In ESB, Thomas Peeters, sports economist at Erasmus School of Economics, writes about the Super League, a closed football league based on the American model. Where did the plan for the Super League come from? And do they serve the interests of the football fan?
An exploding bomb
Twelve top European clubs let a bomb explode when they announced their own international competition. Because of all the commotion and pressure from their own fans, Chelsea and Manchester City withdrew from the initiative within 48 hours. Other clubs quickly followed suit. However, this did not solve the problems at the root of the Super League initiative. According to Peeters, a real solution requires the intervention of the European watchdog.
A lost illusion
The Super League should have consisted of 15 clubs, to which five are added each year through qualification. Once the league was launched, it would have the opportunity to expand. That the Super League clubs would benefit from the competition is obvious. But what about the consumer? According to Peeters, they are losing the illusion that their favourite club could ever beat the mighty Barcelona. This became clear when stadium visitors took to the streets en masse, making it clear that supporters do not want to be treated as entertainment consumers.
On the other hand, the Super League also makes for less one-sided matches, Peeters says. This would especially benefit TV viewers, who are more interested in the quality of the football game. In addition, the possibility of expanding the Super League means that the top clubs can be better distributed across European cities and more Europeans would have access to top football. This access would come at a very high cost, however. After all, the clubs are assured of a global monopoly in the market for television rights, and larger local monopolies for stadium attendance.
Two fundamental problems
According to Peeters, the Super League is a direct consequence of two errors in the current organisation of European football. The first problem is that clubs compete at European level but generate most of their revenue in national markets while the revenue gap between large and small countries has widened. With the recent success of television rights for the Premier League, the English mid-tier clubs are now even threatening the top clubs in Spain and Italy. It is therefore no coincidence that they are the initiators of the Super League.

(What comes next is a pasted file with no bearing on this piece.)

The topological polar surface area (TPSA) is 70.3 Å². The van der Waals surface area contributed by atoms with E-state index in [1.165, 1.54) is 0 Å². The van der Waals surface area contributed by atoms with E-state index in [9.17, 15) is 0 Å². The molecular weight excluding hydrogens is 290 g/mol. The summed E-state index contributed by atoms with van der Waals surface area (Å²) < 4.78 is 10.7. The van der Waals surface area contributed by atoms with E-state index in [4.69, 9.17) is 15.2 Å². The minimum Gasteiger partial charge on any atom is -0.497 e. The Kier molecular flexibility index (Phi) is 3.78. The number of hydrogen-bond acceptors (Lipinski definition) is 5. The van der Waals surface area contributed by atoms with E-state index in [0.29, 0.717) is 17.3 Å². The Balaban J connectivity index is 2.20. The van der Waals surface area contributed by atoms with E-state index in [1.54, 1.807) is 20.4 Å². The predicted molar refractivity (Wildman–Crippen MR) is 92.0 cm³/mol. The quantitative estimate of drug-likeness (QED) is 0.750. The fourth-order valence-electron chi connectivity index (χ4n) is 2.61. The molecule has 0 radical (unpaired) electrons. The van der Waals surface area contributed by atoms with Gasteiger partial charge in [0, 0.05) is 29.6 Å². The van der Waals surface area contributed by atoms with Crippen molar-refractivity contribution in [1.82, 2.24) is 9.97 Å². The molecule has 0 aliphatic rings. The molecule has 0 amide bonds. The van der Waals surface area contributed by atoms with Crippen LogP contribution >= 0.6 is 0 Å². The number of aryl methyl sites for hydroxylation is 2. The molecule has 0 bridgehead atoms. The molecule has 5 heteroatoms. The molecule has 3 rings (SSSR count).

The second problem is that UEFA plays a double role in European football, Peeters explains. Firstly, UEFA is the association of European football federations. In that role it looks after the interests of football in Europe. In addition to its regulatory role, UEFA is also the monopolist-organiser of international football competitions in Europe. The commercial success of these competitions has made UEFA a large and financially successful organisation and the participation of Europe's top clubs in UEFA competitions is necessary to maintain this position. However, UEFA cannot legally oblige clubs to participate in the Champions League. If clubs prefer to organise something themselves, UEFA can in principle do nothing about it. The threat to exclude clubs from their national team or competition would most likely fail in court. UEFA's behaviour is that of a monopolist that uses related organisations to protect its own dominant position.